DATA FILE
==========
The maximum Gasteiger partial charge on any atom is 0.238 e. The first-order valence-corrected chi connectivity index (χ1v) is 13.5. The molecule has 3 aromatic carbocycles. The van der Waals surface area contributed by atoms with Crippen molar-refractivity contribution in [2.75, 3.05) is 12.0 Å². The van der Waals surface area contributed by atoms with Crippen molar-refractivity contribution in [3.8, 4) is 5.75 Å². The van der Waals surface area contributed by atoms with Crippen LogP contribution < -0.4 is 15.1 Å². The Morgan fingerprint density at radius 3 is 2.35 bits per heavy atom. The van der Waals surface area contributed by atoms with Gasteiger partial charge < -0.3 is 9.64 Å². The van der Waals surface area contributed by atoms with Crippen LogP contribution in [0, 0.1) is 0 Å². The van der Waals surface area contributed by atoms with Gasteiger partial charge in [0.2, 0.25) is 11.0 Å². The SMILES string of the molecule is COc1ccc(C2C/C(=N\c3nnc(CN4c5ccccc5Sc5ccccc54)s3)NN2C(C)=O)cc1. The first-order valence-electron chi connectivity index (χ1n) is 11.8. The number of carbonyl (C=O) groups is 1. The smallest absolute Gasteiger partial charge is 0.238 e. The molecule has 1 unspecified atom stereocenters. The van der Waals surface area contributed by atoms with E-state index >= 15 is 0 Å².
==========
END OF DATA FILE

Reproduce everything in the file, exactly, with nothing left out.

The maximum Gasteiger partial charge on any atom is 0.238 e. The first-order valence-corrected chi connectivity index (χ1v) is 13.5. The molecule has 3 aromatic carbocycles. The van der Waals surface area contributed by atoms with Crippen molar-refractivity contribution in [2.75, 3.05) is 12.0 Å². The van der Waals surface area contributed by atoms with Crippen molar-refractivity contribution in [3.8, 4) is 5.75 Å². The van der Waals surface area contributed by atoms with Crippen LogP contribution < -0.4 is 15.1 Å². The Morgan fingerprint density at radius 3 is 2.35 bits per heavy atom. The van der Waals surface area contributed by atoms with Gasteiger partial charge < -0.3 is 9.64 Å². The van der Waals surface area contributed by atoms with Crippen LogP contribution in [0, 0.1) is 0 Å². The van der Waals surface area contributed by atoms with Gasteiger partial charge in [0.2, 0.25) is 11.0 Å². The SMILES string of the molecule is COc1ccc(C2C/C(=N\c3nnc(CN4c5ccccc5Sc5ccccc54)s3)NN2C(C)=O)cc1. The first-order valence-electron chi connectivity index (χ1n) is 11.8. The number of carbonyl (C=O) groups is 1. The smallest absolute Gasteiger partial charge is 0.238 e. The molecule has 1 unspecified atom stereocenters. The van der Waals surface area contributed by atoms with E-state index >= 15 is 0 Å².